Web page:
BMW: Mini output will still be disrupted if Brexit delayed

BMW made 234,183 cars in Britain last year, out of the country’s total production of about 1.5 million. (AFP)
Updated 05 March 2019

BMW: Mini output will still be disrupted if Brexit delayed

  • Britain’s car industry employs around 850,000 people and is largely owned by foreign manufacturers
  • While carmakers are keen to avoid a no-deal Brexit, they also do not want the process to drag on

GENEVA: Production of BMW’s Mini will still be disrupted if there is a delay to Brexit, the carmaker’s CEO said on Tuesday, signaling the auto industry faces upheaval even if Britain avoids crashing out of the European Union without a withdrawal deal on March 29.
Britain’s car industry, which employs around 850,000 people and is largely owned by foreign manufacturers, has been rushing through plans to cope with the potential disruption of a no-deal Brexit, such as building up inventories and in some cases organizing plant closures around Brexit day.
However, Prime Minister Theresa May said last week that if UK lawmakers once again rejected her Brexit deal, she would offer them a series of votes that could lead her to ask Brussels for a delay.
BMW said in September it was moving the annual maintenance shutdown for its Mini plant in Oxford, southern England, to April in case of disruption caused by Brexit.
“We have made preparations. If Brexit is delayed, we can postpone some measures, but the early summer break remains scheduled for April,” CEO Harald Krueger said at the Geneva car show on Tuesday.
Shutdowns and stockpiles take time and money to arrange, as for example employee holidays and suppliers are affected, making them hard to move.
And so, while carmakers are keen to avoid a no-deal Brexit, they also do not want the process to drag on.
BMW made 234,183 cars in Britain last year, out of the country’s total production of about 1.5 million.
just like to get certainty as quickly as possible,” Johan van Zyl, president and CEO of Toyota Europe said at an event late Monday, echoing recent comments from UK luxury sports car maker Aston Martin.
Zyl said Brexit planning had come at a “huge cost” and warned Britain needed to secure a frictionless trade deal with the EU.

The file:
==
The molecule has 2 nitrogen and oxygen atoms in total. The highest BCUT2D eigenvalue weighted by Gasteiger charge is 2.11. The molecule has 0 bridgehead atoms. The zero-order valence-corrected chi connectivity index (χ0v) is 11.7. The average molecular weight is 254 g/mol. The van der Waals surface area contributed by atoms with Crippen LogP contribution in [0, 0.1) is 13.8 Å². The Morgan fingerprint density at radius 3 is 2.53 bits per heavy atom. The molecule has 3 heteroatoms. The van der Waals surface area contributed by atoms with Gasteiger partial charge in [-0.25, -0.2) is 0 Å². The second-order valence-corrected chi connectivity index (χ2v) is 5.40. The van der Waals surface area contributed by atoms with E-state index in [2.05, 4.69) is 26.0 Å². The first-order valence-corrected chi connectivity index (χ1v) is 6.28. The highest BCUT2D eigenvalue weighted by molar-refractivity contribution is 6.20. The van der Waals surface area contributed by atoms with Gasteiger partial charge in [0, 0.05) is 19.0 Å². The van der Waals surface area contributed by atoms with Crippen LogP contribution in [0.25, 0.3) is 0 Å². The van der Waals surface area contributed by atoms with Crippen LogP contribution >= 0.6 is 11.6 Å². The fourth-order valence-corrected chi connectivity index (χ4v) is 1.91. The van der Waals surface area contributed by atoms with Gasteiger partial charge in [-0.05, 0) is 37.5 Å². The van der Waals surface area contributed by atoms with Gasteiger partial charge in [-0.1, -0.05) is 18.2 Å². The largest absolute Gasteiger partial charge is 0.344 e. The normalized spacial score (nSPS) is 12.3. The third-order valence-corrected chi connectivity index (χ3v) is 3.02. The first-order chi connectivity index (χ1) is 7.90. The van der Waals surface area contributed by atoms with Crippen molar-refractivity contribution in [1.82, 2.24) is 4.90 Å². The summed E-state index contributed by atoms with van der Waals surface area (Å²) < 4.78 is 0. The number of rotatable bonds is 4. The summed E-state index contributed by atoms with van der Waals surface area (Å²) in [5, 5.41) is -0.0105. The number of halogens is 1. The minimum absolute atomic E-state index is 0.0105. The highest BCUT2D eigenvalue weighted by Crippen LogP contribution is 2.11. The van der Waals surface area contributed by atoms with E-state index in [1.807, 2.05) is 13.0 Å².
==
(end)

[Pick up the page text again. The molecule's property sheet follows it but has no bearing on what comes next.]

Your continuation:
“If anything happens between the EU and UK that will have a negative impact on competitiveness of the UK operations, it will put the future in doubt,” he said, referring to the entire UK car industry.
Japan’s Toyota made 129,070 cars at its Burnaston plant in central England in 2018 and is currently ramping up production of its new Corolla model.
Carlos Tavares, CEO of Peugeot and Citroen maker PSA Group, was more relaxed about a potential Brexit delay, saying he was in favor if the time was used to find a deal.
Daimler boss Dieter Zetsche, meanwhile, was hopeful a deal could be reached.
“It’s a game of poker. I am an optimistic person, and I hope that a no-deal Brexit is not realistic,” he said.


Thailand finance minister: economy to recover next year with 4% growth

Updated 23 November 2020

Thailand finance minister: economy to recover next year with 4% growth

  • Economy had bottomed but recovery was not fast as the battered tourism sector hurt supply chains
  • Budget for the next fiscal year will still focus on boosting domestic activity

BANGKOK: Thailand’s economy is expected to grow 4 percent in 2021 after a slump this year and fiscal policy will support a tourism-reliant economy struggling from the impacts of the coronavirus pandemic, the finance minister said on Monday.
Southeast Asia’s second-largest economy shrank a less than expected 6.4 percent in the third quarter from a year earlier after falling 12.1 percent in the previous three months.
The economy had bottomed but recovery was not fast as the battered tourism sector, which accounts for about 12 percent of gross domestic product (GDP), has also hurt supply chains, Finance minister Arkhom Termpittayapaisith said.
“Without the COVID, our economy could have expanded 3 percent this year, he said. “As we expect a 6 percent contraction this year, there is the output gap of 9 percent,” he told a business forum.
“Next year, we expect 4 percent growth, which is still not 100 percent yet,” Arkhom said, adding it could take until 2022 to return to pre-pandemic levels.
There is still fiscal policy room to help growth from this year’s fiscal budget and some from rehabilitation spending, he said.
The budget for the next fiscal year will still focus on boosting domestic activity, Arkhom said, and the current public debt of 49 percent of GDP was manageable.
Of the government’s 1 trillion baht ($33 billion) borrowing plan, 400 billion would be for economic revival, of which about 120 billion-130 billion has been approved, Arkhom said.
He wants the Bank of Thailand to take more action short term on the baht, which continued to rise on Monday, despite central bank measures announced on Friday to rein in the currency strength.
“They have done that and they have their measures... which should be introduced gradually and more intensely,” Arkhom said.